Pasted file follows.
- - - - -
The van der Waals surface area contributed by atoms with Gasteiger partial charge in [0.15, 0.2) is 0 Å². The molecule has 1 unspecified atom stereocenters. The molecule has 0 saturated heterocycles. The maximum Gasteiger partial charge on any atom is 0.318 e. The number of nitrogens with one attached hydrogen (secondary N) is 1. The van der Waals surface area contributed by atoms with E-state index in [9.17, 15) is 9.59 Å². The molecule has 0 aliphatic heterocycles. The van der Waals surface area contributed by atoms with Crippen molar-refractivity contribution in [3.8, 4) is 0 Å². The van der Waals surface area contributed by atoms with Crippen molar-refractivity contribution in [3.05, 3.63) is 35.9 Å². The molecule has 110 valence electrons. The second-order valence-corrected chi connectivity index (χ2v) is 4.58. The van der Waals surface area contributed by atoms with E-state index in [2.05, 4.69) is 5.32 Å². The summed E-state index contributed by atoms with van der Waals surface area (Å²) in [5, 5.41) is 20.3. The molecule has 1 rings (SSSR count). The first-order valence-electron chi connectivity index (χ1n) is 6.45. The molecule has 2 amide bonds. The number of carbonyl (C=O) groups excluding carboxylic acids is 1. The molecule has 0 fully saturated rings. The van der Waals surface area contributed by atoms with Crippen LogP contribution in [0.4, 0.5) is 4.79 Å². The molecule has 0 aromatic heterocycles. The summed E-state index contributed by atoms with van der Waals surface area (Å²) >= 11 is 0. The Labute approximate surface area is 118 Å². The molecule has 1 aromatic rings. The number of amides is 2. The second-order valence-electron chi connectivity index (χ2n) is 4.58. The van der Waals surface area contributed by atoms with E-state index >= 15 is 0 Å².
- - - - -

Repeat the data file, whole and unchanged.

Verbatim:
The van der Waals surface area contributed by atoms with Gasteiger partial charge in [0.15, 0.2) is 0 Å². The molecule has 1 unspecified atom stereocenters. The molecule has 0 saturated heterocycles. The maximum Gasteiger partial charge on any atom is 0.318 e. The number of nitrogens with one attached hydrogen (secondary N) is 1. The van der Waals surface area contributed by atoms with E-state index in [9.17, 15) is 9.59 Å². The molecule has 0 aliphatic heterocycles. The van der Waals surface area contributed by atoms with Crippen molar-refractivity contribution in [3.8, 4) is 0 Å². The van der Waals surface area contributed by atoms with Crippen molar-refractivity contribution in [3.05, 3.63) is 35.9 Å². The molecule has 110 valence electrons. The second-order valence-corrected chi connectivity index (χ2v) is 4.58. The van der Waals surface area contributed by atoms with E-state index in [2.05, 4.69) is 5.32 Å². The summed E-state index contributed by atoms with van der Waals surface area (Å²) in [5, 5.41) is 20.3. The molecule has 1 rings (SSSR count). The first-order valence-electron chi connectivity index (χ1n) is 6.45. The molecule has 2 amide bonds. The number of carbonyl (C=O) groups excluding carboxylic acids is 1. The molecule has 0 fully saturated rings. The van der Waals surface area contributed by atoms with Crippen LogP contribution in [0.4, 0.5) is 4.79 Å². The molecule has 0 aromatic heterocycles. The summed E-state index contributed by atoms with van der Waals surface area (Å²) >= 11 is 0. The Labute approximate surface area is 118 Å². The molecule has 1 aromatic rings. The number of amides is 2. The second-order valence-electron chi connectivity index (χ2n) is 4.58. The van der Waals surface area contributed by atoms with E-state index >= 15 is 0 Å².